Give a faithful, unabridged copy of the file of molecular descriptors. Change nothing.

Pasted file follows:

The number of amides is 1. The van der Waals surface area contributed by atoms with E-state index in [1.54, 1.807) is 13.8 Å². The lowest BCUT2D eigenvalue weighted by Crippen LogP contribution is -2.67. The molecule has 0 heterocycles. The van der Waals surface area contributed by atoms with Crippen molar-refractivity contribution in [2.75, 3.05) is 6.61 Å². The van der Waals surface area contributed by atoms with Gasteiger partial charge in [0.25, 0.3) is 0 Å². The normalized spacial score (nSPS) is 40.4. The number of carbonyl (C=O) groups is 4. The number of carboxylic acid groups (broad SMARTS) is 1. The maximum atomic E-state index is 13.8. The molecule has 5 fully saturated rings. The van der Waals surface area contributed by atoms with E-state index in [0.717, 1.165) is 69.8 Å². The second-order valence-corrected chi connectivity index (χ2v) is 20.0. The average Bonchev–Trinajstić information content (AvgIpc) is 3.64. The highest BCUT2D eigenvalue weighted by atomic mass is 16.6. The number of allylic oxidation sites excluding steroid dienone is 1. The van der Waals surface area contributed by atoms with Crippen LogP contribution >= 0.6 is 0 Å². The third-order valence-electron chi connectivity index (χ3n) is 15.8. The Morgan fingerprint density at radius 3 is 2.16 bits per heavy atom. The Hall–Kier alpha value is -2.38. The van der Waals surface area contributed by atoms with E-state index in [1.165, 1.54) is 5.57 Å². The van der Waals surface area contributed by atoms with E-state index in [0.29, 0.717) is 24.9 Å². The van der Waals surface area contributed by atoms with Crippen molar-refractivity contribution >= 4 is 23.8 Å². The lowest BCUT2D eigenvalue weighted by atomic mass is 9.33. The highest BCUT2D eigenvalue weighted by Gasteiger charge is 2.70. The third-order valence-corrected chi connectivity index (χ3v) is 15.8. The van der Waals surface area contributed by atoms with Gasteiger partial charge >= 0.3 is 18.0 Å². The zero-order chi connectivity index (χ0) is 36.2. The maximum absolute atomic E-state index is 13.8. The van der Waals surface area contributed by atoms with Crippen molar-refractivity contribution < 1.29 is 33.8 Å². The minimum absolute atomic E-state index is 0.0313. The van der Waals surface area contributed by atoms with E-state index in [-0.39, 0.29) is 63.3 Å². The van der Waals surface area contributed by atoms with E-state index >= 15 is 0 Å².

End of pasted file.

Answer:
The number of amides is 1. The van der Waals surface area contributed by atoms with E-state index in [1.54, 1.807) is 13.8 Å². The lowest BCUT2D eigenvalue weighted by Crippen LogP contribution is -2.67. The molecule has 0 heterocycles. The van der Waals surface area contributed by atoms with Crippen molar-refractivity contribution in [2.75, 3.05) is 6.61 Å². The van der Waals surface area contributed by atoms with Gasteiger partial charge in [0.25, 0.3) is 0 Å². The normalized spacial score (nSPS) is 40.4. The number of carbonyl (C=O) groups is 4. The number of carboxylic acid groups (broad SMARTS) is 1. The maximum atomic E-state index is 13.8. The molecule has 5 fully saturated rings. The van der Waals surface area contributed by atoms with E-state index in [0.717, 1.165) is 69.8 Å². The second-order valence-corrected chi connectivity index (χ2v) is 20.0. The average Bonchev–Trinajstić information content (AvgIpc) is 3.64. The highest BCUT2D eigenvalue weighted by atomic mass is 16.6. The number of allylic oxidation sites excluding steroid dienone is 1. The van der Waals surface area contributed by atoms with Crippen LogP contribution >= 0.6 is 0 Å². The third-order valence-electron chi connectivity index (χ3n) is 15.8. The Morgan fingerprint density at radius 3 is 2.16 bits per heavy atom. The Hall–Kier alpha value is -2.38. The van der Waals surface area contributed by atoms with E-state index in [1.165, 1.54) is 5.57 Å². The van der Waals surface area contributed by atoms with E-state index in [0.29, 0.717) is 24.9 Å². The van der Waals surface area contributed by atoms with Crippen molar-refractivity contribution >= 4 is 23.8 Å². The lowest BCUT2D eigenvalue weighted by atomic mass is 9.33. The highest BCUT2D eigenvalue weighted by Gasteiger charge is 2.70. The third-order valence-corrected chi connectivity index (χ3v) is 15.8. The van der Waals surface area contributed by atoms with Gasteiger partial charge >= 0.3 is 18.0 Å². The zero-order chi connectivity index (χ0) is 36.2. The maximum absolute atomic E-state index is 13.8. The van der Waals surface area contributed by atoms with Crippen molar-refractivity contribution < 1.29 is 33.8 Å². The minimum absolute atomic E-state index is 0.0313. The van der Waals surface area contributed by atoms with E-state index in [-0.39, 0.29) is 63.3 Å². The van der Waals surface area contributed by atoms with E-state index >= 15 is 0 Å².